U.N. extends special rapporteur for Eritrea

The United Nations agreed Thursday to extend a mandate for a special rapporteur in the African country of Eritrea for one year, but countries on the continent mostly abstained or voted against it.

Eritrean Foreign Minister Osman Saleh Mohammed speaks during a joint press conference in Hungary in January. The United Nations extended a special monitor for the country Friday, which critics have complained about human rights abuses. Photo by Zoltan Mathe

Twenty-one countries involved with the United Nations Human Rights Council voted for the resolution. The country has been criticized for its human rights record in the past. The resolution also called for the Office of the High Commissioner for Human Rights to give an oral update on the country by next March.

Among the 13 countries voting against the resolution were Eritrea, Burkina Faso, Cameroon, Somalia and Togo. Eritrea had criticized Sheila Keetharuth, the current U.N. special rapporteur, in the past. Thirteen other countries abstained.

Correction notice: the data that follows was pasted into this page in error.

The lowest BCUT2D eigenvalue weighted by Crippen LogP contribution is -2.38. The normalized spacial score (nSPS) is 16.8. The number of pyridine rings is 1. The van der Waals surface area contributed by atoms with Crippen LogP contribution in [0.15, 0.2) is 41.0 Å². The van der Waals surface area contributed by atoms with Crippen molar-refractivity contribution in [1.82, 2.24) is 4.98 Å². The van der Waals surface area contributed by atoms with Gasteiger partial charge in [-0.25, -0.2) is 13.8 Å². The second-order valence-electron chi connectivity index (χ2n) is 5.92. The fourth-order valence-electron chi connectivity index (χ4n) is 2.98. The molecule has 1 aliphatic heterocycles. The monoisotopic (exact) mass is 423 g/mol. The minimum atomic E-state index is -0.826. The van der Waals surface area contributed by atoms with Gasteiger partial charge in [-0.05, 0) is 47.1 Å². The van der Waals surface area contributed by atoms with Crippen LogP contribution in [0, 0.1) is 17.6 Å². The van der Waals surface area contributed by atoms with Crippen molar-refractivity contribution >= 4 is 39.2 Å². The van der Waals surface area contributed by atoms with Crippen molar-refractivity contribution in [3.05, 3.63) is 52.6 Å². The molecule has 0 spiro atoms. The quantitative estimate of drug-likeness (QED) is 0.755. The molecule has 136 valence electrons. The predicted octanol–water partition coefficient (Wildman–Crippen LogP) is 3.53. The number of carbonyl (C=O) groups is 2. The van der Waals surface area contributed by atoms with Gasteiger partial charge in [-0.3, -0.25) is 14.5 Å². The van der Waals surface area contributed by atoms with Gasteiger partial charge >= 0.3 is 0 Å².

“We sincerely believe that this resolution, and the special rapporteur, can help translate our collective hope — and Eritrea’s stated political will — into real improvements for the human rights of the people of Eritrea,” said a statement for Britain, which voted for the resolution.

“So that Eritreans no longer leave their country to escape indefinite national service, arbitrary arrest or detention. So that all Eritreans can enjoy freedom of expression, religion and peaceful assembly,” the statement continued.

Eritrea and Ethiopia were entangled in a bloody border war from 1998 to 2000. Since that time, Ethiopia’s economy has grown and politics have grown more diverse while Eritrea has remained controlled by one party. Some charged that it continues to lack political freedom.

ByClyde Hughes